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Perspective Paper on Financial Instability

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  • Henry, Peter B.

    (Stanford U)

Abstract

Financial instability is a major problem for the world's middle-income developing countries. Barry Eichengreen's proposal for dealing with the problem treats currency mismatches--the fact that developing countries borrow in dollars instead of their own currency--as the principal cause. I argue that institutional flaws, with monetary and fiscal policy for example, drive financial instability and also account for countries' inability to place local-currency denominated debt contracts. Since weak institutions are to blame, efforts to help countries build stronger institutions will likely yield greater benefits than narrow attempts to address currency mismatches per se.

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File URL: http://gsbapps.stanford.edu/researchpapers/library/RP1866.pdf
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Bibliographic Info

Paper provided by Stanford University, Graduate School of Business in its series Research Papers with number 1866.

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Date of creation: Aug 2004
Date of revision:
Handle: RePEc:ecl:stabus:1866

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Postal: Stanford University, Stanford, CA 94305-5015
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Web page: http://gsbapps.stanford.edu/researchpapers/
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  1. Maurice Obstfeld, 2000. "The Global Capital Market: Benefactor or Menace?," International Finance 0004001, EconWPA.
  2. Ross Levine & Sara Zervos, . "Stock markets, banks and economic growth ," CERF Discussion Paper Series 95-11, Economics and Finance Section, School of Social Sciences, Brunel University.
  3. Reinhart, Carmen & Rogoff, Kenneth, 2004. "Serial default and the “paradox” of rich to poor capital flows," MPRA Paper 13997, University Library of Munich, Germany.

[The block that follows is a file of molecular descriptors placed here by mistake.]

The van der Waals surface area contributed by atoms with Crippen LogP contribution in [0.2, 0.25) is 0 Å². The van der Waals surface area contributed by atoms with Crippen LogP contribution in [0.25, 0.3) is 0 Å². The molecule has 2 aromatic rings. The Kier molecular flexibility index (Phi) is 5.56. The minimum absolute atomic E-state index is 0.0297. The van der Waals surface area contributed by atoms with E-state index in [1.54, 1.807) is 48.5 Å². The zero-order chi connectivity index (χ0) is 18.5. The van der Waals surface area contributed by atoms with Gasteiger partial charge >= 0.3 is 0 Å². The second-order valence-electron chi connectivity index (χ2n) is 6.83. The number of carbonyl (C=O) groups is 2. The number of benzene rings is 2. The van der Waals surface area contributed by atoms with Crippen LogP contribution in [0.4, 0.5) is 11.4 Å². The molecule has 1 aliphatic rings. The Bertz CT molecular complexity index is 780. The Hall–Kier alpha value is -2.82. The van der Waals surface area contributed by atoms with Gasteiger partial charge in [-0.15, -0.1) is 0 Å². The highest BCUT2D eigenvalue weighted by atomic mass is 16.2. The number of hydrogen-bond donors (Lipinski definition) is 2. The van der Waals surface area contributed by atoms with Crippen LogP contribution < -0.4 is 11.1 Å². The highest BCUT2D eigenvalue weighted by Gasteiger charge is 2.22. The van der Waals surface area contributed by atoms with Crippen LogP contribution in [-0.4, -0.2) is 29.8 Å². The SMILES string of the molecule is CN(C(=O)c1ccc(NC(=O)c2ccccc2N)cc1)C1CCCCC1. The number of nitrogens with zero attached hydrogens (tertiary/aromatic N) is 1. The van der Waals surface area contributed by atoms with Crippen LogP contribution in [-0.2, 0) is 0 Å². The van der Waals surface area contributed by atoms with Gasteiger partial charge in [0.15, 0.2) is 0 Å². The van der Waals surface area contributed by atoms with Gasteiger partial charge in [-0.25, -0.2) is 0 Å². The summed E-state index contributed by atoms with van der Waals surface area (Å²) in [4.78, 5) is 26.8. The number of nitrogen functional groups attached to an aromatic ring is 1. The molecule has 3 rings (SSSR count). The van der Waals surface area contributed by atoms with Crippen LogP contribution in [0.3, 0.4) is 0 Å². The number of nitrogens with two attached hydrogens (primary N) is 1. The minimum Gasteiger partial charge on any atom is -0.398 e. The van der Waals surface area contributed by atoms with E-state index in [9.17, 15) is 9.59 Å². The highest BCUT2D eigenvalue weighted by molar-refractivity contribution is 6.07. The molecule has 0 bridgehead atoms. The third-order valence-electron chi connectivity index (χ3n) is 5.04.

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  10. Kenneth Rogoff, 1999. "International Institutions for Reducing Global Financial Instability," Journal of Economic Perspectives, American Economic Association, vol. 13(4), pages 21-42, Fall.
  11. Lawrence H. Summers, 2000. "International Financial Crises: Causes, Prevention, and Cures," American Economic Review, American Economic Association, vol. 90(2), pages 1-16, May.
  12. George A. Akerlof & Paul M. Romer, 1993. "Looting: The Economic Underworld of Bankruptcy for Profit," Brookings Papers on Economic Activity, Economic Studies Program, The Brookings Institution, vol. 24(2), pages 1-74.
  13. Peter Blair Henry, 2000. "Stock Market Liberalization, Economic Reform, and Emerging Market Equity Prices," Journal of Finance, American Finance Association, vol. 55(2), pages 529-564, 04.
  14. McMillan, John, 2003. "Market Design: The Policy Uses of Theory," Research Papers 1781, Stanford University, Graduate School of Business.
  15. Carmen M. Reinhart & Kenneth S. Rogoff & Miguel A. Savastano, 2003. "Debt Intolerance," Brookings Papers on Economic Activity, Economic Studies Program, The Brookings Institution, vol. 34(1), pages 1-74.
  16. Henry, Peter B. & Lorentzen, Peter Lombard, 2003. "Domestic Capital Market Reform and Access to Global Finance: Making Markets Work," Research Papers 1820, Stanford University, Graduate School of Business.
  17. Stanley Fischer, 2003. "Globalization and Its Challenges," American Economic Review, American Economic Association, vol. 93(2), pages 1-30, May.
  18. Henry, Peter Blair, 2000. "Do stock market liberalizations cause investment booms?," Journal of Financial Economics, Elsevier, vol. 58(1-2), pages 301-334.
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Cited by:
  1. Dani Rodrik, 2008. "The Real Exchange Rate and Economic Growth," Brookings Papers on Economic Activity, Economic Studies Program, The Brookings Institution, vol. 39(2 (Fall)), pages 365-439.

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